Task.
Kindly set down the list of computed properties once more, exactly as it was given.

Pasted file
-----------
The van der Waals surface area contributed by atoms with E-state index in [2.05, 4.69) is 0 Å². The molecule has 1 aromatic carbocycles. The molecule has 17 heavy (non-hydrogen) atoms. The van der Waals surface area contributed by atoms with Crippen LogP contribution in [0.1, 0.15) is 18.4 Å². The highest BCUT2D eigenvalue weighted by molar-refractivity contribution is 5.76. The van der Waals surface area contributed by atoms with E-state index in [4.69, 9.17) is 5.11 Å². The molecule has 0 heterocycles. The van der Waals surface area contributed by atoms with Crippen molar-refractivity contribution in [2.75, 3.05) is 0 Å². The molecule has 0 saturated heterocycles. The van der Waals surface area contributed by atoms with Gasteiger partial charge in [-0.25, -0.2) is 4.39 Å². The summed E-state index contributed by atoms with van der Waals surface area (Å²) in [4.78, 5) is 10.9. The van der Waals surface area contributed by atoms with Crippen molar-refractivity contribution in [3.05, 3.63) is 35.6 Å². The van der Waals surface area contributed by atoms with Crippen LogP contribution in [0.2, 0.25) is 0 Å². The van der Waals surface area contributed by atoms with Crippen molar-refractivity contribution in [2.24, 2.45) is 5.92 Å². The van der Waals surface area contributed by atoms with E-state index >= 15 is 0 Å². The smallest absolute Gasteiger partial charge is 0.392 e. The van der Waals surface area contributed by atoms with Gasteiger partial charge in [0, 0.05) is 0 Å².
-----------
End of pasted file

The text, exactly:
The van der Waals surface area contributed by atoms with E-state index in [2.05, 4.69) is 0 Å². The molecule has 1 aromatic carbocycles. The molecule has 17 heavy (non-hydrogen) atoms. The van der Waals surface area contributed by atoms with Crippen LogP contribution in [0.1, 0.15) is 18.4 Å². The highest BCUT2D eigenvalue weighted by molar-refractivity contribution is 5.76. The van der Waals surface area contributed by atoms with E-state index in [4.69, 9.17) is 5.11 Å². The molecule has 0 heterocycles. The van der Waals surface area contributed by atoms with Crippen molar-refractivity contribution in [2.75, 3.05) is 0 Å². The molecule has 0 saturated heterocycles. The van der Waals surface area contributed by atoms with Gasteiger partial charge in [-0.25, -0.2) is 4.39 Å². The summed E-state index contributed by atoms with van der Waals surface area (Å²) in [4.78, 5) is 10.9. The van der Waals surface area contributed by atoms with Crippen molar-refractivity contribution in [3.05, 3.63) is 35.6 Å². The van der Waals surface area contributed by atoms with Crippen LogP contribution in [0.2, 0.25) is 0 Å². The van der Waals surface area contributed by atoms with Crippen molar-refractivity contribution in [2.24, 2.45) is 5.92 Å². The van der Waals surface area contributed by atoms with E-state index >= 15 is 0 Å². The smallest absolute Gasteiger partial charge is 0.392 e. The van der Waals surface area contributed by atoms with Gasteiger partial charge in [0, 0.05) is 0 Å².